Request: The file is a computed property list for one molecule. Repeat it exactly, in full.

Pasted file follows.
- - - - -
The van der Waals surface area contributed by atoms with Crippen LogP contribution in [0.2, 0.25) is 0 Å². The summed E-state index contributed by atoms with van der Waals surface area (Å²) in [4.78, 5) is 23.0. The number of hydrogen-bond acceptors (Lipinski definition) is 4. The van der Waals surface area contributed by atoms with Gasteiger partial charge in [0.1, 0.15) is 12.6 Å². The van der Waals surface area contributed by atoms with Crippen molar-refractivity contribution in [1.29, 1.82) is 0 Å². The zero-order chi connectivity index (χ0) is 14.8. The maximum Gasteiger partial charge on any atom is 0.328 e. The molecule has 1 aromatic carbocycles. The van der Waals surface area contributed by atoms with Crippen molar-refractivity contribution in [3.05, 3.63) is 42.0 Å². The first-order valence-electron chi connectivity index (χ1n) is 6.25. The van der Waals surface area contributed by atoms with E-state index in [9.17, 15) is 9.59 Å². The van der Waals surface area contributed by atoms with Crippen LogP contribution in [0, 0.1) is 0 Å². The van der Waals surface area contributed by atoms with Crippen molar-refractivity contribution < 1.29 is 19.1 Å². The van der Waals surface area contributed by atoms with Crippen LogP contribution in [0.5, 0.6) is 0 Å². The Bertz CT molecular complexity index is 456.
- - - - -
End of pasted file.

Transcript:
The van der Waals surface area contributed by atoms with Crippen LogP contribution in [0.2, 0.25) is 0 Å². The summed E-state index contributed by atoms with van der Waals surface area (Å²) in [4.78, 5) is 23.0. The number of hydrogen-bond acceptors (Lipinski definition) is 4. The van der Waals surface area contributed by atoms with Gasteiger partial charge in [0.1, 0.15) is 12.6 Å². The van der Waals surface area contributed by atoms with Crippen molar-refractivity contribution in [1.29, 1.82) is 0 Å². The zero-order chi connectivity index (χ0) is 14.8. The maximum Gasteiger partial charge on any atom is 0.328 e. The molecule has 1 aromatic carbocycles. The van der Waals surface area contributed by atoms with Crippen molar-refractivity contribution in [3.05, 3.63) is 42.0 Å². The first-order valence-electron chi connectivity index (χ1n) is 6.25. The van der Waals surface area contributed by atoms with E-state index in [9.17, 15) is 9.59 Å². The van der Waals surface area contributed by atoms with Crippen LogP contribution in [0, 0.1) is 0 Å². The van der Waals surface area contributed by atoms with Crippen molar-refractivity contribution < 1.29 is 19.1 Å². The van der Waals surface area contributed by atoms with Crippen LogP contribution in [0.5, 0.6) is 0 Å². The Bertz CT molecular complexity index is 456.